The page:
5. John Northey Posted: January 10, 2013 at 10:01 AM (#4344010)
It is just like Jim Rice all over again. Ignored for years, and rightly so, then suddenly they start to pick up steam and people who can read statistics and not run screaming go 'uh wait a minute' and the BBWAA goes nuts and feels a need to elect them just to show who is boss. Very sad as next year Morris could easily be viewed as the 23rd best player (rWAR, WAR7, JAWS), 22nd best (HOFs), 18th best (HOFm).

For pitchers if you just go by 'traditional' measures he is #5 (wins), #11 (ERA), #6 (strikeouts), or for negative stats #1 (most HR given up) or #3 (walks given up). Heck, in many respects Kenny Rogers (1st ballot next year) has a better case than Morris. How sad is that?
   6. RJ in TO Posted: January 10, 2013 at 10:03 AM (#4344014)
Currently, Gil Hodges and Jack Morris are both inextricably tied to the fact that only two ball players have ever eclipsed 60% in the Hall of Fame voting and were never elected to the Baseball Hall of Fame.

This seems reasonable to me. Both were arguably the best at their position at a time where (for whatever reason) the position was unusually weak in terms of Hall of Fame candidates. There's not necessarily going to be a Hall of Fame worthy guy at every position from every generation - it just happened that these guys both were the best candidates, and still not quite good enough.
   7. Tricky Dick Posted: January 10, 2013 at 10:03 AM (#4344015)
"Guts" and "constant pursuit of glory" make you a throwback player?
   8. JJ1986 Posted: January 10, 2013 at 10:04 AM (#4344016)
A throwback player is either a white guy who wears stirrups or a white guy with a big mustache.
   9. Johnny Sycophant-Laden Fora Posted: January 10, 2013 at 10:12 AM (#4344029)
All these people who think it's so obvious that Morris has to go in - I wonder when they started voting for him.


In 2000 he got 22.2%
2001: 19.6
2002: 20.6
2003: 22.8
2004: 26.3
2005: 33.3
2006: 41.2
2007: 37.1
2008: 42.9
2009: 44.0
2010: 52.3
2011: 53.5
2012: 66.6
2013: 67.6

In his initial years he kind of balloted half of what Garvey did his initial years (35-40), but Garvey never gained any traction his support collapsed and he stayed around 20 virtually his last 10 years on the ballot. Garvey, while playing, in his prime, passed the "smells like a HOFer test for most people (in those pre-Sabr days)- Morris did not- guys who "smell" like a HOFer do better their first time on the ballot- in fact his drop in support after year 1 is more typical of those players the voters deem borderline.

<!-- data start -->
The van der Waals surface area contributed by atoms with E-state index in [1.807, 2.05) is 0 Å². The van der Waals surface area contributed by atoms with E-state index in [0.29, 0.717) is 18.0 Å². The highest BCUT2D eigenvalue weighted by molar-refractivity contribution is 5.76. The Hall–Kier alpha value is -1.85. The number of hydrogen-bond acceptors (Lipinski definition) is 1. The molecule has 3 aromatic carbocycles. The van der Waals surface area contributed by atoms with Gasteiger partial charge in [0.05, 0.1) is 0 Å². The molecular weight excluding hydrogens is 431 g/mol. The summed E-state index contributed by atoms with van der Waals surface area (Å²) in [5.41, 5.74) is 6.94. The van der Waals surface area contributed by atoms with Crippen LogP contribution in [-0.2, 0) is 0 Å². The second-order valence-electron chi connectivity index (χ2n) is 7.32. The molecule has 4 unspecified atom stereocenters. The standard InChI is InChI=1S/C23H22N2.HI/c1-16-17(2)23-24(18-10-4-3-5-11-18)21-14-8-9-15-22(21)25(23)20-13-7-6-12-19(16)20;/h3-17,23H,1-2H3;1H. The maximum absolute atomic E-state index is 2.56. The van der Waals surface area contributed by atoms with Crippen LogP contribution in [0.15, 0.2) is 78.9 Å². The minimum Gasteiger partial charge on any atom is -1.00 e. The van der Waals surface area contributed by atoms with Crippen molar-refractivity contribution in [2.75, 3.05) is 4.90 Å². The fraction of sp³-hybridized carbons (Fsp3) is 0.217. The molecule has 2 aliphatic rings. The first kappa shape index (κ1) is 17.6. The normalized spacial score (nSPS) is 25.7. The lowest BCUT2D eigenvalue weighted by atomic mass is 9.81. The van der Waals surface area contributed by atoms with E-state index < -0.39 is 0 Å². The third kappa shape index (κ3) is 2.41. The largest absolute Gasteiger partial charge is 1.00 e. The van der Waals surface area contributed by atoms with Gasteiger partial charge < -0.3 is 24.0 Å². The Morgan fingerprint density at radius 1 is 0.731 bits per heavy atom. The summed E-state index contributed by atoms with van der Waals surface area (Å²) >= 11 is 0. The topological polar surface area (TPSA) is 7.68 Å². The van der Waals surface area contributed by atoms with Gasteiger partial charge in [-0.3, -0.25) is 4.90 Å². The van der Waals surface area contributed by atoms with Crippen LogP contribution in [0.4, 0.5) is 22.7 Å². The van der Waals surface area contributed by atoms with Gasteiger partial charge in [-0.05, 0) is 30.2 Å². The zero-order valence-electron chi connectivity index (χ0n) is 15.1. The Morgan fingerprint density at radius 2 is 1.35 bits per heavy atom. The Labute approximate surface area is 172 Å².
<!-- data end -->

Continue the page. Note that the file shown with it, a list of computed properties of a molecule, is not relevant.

Then after 2003/04 he seemed to begin a slow steady ascent- at this point his polling was kind of tracking Blyleven but lagging, it was also tracking Lee Smith to some extent- one thing that in hindsight was obviously helping him was that no new obvious HOFer SPs were coming on the ballot these years- compqre that to the balloting history for guys like Luis Tiant and Jim Bunning
-

he had a noticeable boost in 2010 and again in 2012

One thing I noticed was that at about the same time that Morris was pulling 35-40- Rice was pulling around 50%+
Rice started about 7 points ahead of Morris- then gained in year 2 (Morris dropped in year 2) Rice hit 42.9 in year 3 (Morris was 20.6)
Rice was 51.2 in year 5, Morris 33.3
Rice was 59.4 in year 10, Morris 44.4
Rice was 72.2 in year 14, Morris 67.6
Rice cleared at 76.4 in his last year (a gain of 4.2) Morris will need a gain of 7.4, and he needs to do it in a year that Maddux and Glavine are on the ballot (moose too, but I'm guessing that while he'll beat how Wells and Brown, he won't seriously impact Morris' vote)

Bunning was at 74.2 in 1988, then Bench, Yaz, Perry, Jenkins and Palmer came on, he dropped back and had to wait for the Veteran's committee.

A year ago I thought his induction by the BBWAA was likely, 75% maybe, now I'd drop it to 25%, he needed to split teh distanec between 2012 (66.6%) and 75% (i.e, around 70-71%) he didn't.


   10. Bug Selig Posted: January 10, 2013 at 10:18 AM (#4344036)
Currently, Gil Hodges and Jack Morris are both inextricably tied to the fact that only two ball players have ever eclipsed 60% in the Hall of Fame voting and were never elected to the Baseball Hall of Fame.


This marks the first time in history that two people have been "inextricably tied" to a fact that is both temporary and untrue.
   11. Juilin Sandar to Conkling Speedwell (Arjun) Posted: January 10, 2013 at 10:23 AM (#4344040)
Is the BBWAA pitching to the score?
   12. SoSH U at work Posted: January 10, 2013 at 10:30 AM (#4344047)